11 design Instagram accounts to follow right now


Feast your eyes It’s a fact of life for the visually inclined: You can never follow enough cool accounts on Instagram, especially those unexpected gems that show you the designed world in fresh ways. We’ve already shared dozens of accounts that cater to lovers of architecture, traditional design, minimalism, color, #vanlife, and all the miscellany in between. Now, who’s ready for another dose? Without further ado, follow... 1. @the_architecture_photographer for buildings in technicolor Levels #architecture #minimalism #linz A post shared by Paul Eis (@the_architecture_photographer) on Jun 17, 2017 at 5:26am PDT I don’t have to add it to the ever-growing laundry mountain that sits by my washer, nor do I have to freak out when my youngest kiddo scribbles what’s supposed to be a dog onto the lovely citron centerpiece. This is dining decor, simplified. It’s plastic, you say. Why would I ever want that? Well, first of all, it’s French, and they know a thing or two about style. Second, these tablecloths don’t feel or look like plastic—thanks to the 100 percent cotton base—and they drape so naturally that I use them inside as well. There’s also a line of more expensive fabric Jacquard cloths that are treated with Teflon to make them stain- and spill-proof, but for me, the acrylic patterns just fit: my family, this season, my life. I have dreams that one day I will feel a little less frantic and that my house will look like something out of a shelter magazine—more polish and less utilitarianism. But even when I upgrade my sofas, bed frame, and hand towels, these tablecloths will still take center stage. It’s a small act, to be sure, but I capture a bit of chic French design each time I smooth the creases of my plastic tablecloth and sit down to an outdoor family dinner. And that will never go out of style. [...]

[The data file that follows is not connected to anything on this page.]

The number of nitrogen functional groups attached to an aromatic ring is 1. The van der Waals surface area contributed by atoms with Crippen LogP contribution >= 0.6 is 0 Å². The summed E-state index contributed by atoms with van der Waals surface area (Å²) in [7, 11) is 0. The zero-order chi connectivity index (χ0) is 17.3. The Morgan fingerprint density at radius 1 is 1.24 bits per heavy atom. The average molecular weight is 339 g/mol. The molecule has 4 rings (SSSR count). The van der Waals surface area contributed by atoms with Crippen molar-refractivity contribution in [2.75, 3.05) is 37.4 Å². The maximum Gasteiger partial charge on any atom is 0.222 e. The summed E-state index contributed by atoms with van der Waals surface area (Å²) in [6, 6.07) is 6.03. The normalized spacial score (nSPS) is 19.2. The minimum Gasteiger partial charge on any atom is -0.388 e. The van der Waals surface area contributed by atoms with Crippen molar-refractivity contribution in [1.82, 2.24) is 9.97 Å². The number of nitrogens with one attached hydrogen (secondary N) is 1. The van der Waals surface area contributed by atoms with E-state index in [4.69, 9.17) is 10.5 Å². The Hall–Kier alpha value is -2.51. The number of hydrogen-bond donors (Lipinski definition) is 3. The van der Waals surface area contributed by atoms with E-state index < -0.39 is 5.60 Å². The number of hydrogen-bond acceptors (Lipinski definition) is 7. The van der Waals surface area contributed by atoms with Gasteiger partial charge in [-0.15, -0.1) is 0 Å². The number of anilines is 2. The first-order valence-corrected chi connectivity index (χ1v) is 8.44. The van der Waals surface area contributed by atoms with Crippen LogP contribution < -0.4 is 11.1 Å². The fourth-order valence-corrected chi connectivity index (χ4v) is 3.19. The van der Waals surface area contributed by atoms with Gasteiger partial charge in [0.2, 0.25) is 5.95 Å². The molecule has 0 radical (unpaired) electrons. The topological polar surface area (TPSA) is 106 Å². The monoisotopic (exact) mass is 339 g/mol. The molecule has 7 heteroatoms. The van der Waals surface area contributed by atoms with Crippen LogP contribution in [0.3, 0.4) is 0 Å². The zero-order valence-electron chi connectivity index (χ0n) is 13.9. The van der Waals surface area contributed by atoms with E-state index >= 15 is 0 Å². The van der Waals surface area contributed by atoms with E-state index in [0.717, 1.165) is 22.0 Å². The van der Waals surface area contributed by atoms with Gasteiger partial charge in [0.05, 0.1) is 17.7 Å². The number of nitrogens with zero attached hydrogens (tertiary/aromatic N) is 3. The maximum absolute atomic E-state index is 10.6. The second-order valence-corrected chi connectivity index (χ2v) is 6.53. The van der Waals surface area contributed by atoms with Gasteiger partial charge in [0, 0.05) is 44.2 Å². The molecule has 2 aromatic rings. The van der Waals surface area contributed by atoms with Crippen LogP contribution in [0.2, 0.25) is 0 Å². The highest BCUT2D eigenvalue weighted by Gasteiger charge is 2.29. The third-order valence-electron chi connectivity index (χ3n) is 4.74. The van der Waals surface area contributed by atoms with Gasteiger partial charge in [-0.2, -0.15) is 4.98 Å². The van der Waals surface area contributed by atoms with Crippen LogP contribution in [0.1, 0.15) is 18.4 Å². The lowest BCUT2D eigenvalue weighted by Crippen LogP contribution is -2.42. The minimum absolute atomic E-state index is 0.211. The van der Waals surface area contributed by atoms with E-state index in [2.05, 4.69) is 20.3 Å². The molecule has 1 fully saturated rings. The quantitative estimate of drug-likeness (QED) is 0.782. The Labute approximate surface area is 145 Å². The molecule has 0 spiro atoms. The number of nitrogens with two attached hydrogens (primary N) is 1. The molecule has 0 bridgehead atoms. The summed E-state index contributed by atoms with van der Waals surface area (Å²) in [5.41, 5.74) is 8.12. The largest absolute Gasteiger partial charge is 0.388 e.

Beautifully restored British Bauhaus home asks $732K


It was built in 1935 and designed by Oliver Hill Have a nomination for a jaw-dropping listing that would make a mighty fine House of the Day? Get thee to the tipline and send us your suggestions. We'd love to see what you've got. Location: Frinton-on-Sea, Essex, England Price: £575,000 ($732,000) This Grade-II listed Bauhaus home is located in the seaside development of Frinton Park Estate, in Essex, England. One of 35 houses built as part of a showcase of British modern architecture, this 1935 design by Oliver Hill has been beautifully refurbished with many original details in tact, and also incorporates a new addition. The bright-white residence features the simplicity and clean lines of the period, which can be seen in the steel-framed windows, curved walls and nooks, round windows, and the open layout. Entering the home, one is greeted by a study on one side, a wooden staircase leading up to the second level, and a large living room with a curving wall of windows. From there, a striking conservatory-cum-dining room with floor-to-ceiling windows flows into a kitchen that occupies a semicircular room. Upstairs are three spacious bedrooms, of which the ensuite master opens onto a balcony with sea views, and an additional bathroom. Parquet floors make up the first floor, while carpeting covers the private areas, and the whole space measures 141 square meters, or approximately 1,514 square feet. A small backyard offers a bit of outdoor respite, while the beach is just a short distance away, all available for £575,000, or approximately $732,000. Via: The Modern House [...]

12 cool Amazon home goods to shop now